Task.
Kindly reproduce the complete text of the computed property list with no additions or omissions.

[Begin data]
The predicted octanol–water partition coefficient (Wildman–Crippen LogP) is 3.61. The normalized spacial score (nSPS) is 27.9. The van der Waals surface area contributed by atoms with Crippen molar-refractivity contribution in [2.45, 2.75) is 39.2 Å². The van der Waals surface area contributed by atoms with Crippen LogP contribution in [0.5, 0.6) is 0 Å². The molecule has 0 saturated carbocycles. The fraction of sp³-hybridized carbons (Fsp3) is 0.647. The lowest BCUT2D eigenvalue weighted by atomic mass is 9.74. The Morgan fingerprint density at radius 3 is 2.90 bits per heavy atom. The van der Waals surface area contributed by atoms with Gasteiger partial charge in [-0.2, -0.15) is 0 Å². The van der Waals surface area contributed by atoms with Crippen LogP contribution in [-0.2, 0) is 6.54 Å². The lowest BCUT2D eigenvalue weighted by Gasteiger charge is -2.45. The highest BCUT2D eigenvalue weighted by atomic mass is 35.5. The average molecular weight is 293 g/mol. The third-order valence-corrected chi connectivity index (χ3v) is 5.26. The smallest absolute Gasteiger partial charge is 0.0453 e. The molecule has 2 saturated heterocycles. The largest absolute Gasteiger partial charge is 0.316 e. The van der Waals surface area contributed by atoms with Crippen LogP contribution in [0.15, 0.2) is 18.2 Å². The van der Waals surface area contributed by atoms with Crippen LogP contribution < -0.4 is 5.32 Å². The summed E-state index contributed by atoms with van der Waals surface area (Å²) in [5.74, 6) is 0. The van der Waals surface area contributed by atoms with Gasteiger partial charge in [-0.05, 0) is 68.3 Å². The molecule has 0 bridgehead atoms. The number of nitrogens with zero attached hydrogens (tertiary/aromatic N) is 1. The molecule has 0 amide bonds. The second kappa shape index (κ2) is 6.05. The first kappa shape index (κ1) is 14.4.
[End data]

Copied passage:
The predicted octanol–water partition coefficient (Wildman–Crippen LogP) is 3.61. The normalized spacial score (nSPS) is 27.9. The van der Waals surface area contributed by atoms with Crippen molar-refractivity contribution in [2.45, 2.75) is 39.2 Å². The van der Waals surface area contributed by atoms with Crippen LogP contribution in [0.5, 0.6) is 0 Å². The molecule has 0 saturated carbocycles. The fraction of sp³-hybridized carbons (Fsp3) is 0.647. The lowest BCUT2D eigenvalue weighted by atomic mass is 9.74. The Morgan fingerprint density at radius 3 is 2.90 bits per heavy atom. The van der Waals surface area contributed by atoms with Gasteiger partial charge in [-0.2, -0.15) is 0 Å². The van der Waals surface area contributed by atoms with Crippen LogP contribution in [-0.2, 0) is 6.54 Å². The lowest BCUT2D eigenvalue weighted by Gasteiger charge is -2.45. The highest BCUT2D eigenvalue weighted by atomic mass is 35.5. The average molecular weight is 293 g/mol. The third-order valence-corrected chi connectivity index (χ3v) is 5.26. The smallest absolute Gasteiger partial charge is 0.0453 e. The molecule has 2 saturated heterocycles. The largest absolute Gasteiger partial charge is 0.316 e. The van der Waals surface area contributed by atoms with Crippen LogP contribution in [0.15, 0.2) is 18.2 Å². The van der Waals surface area contributed by atoms with Crippen LogP contribution < -0.4 is 5.32 Å². The summed E-state index contributed by atoms with van der Waals surface area (Å²) in [5.74, 6) is 0. The van der Waals surface area contributed by atoms with Gasteiger partial charge in [-0.05, 0) is 68.3 Å². The molecule has 0 bridgehead atoms. The number of nitrogens with zero attached hydrogens (tertiary/aromatic N) is 1. The molecule has 0 amide bonds. The second kappa shape index (κ2) is 6.05. The first kappa shape index (κ1) is 14.4.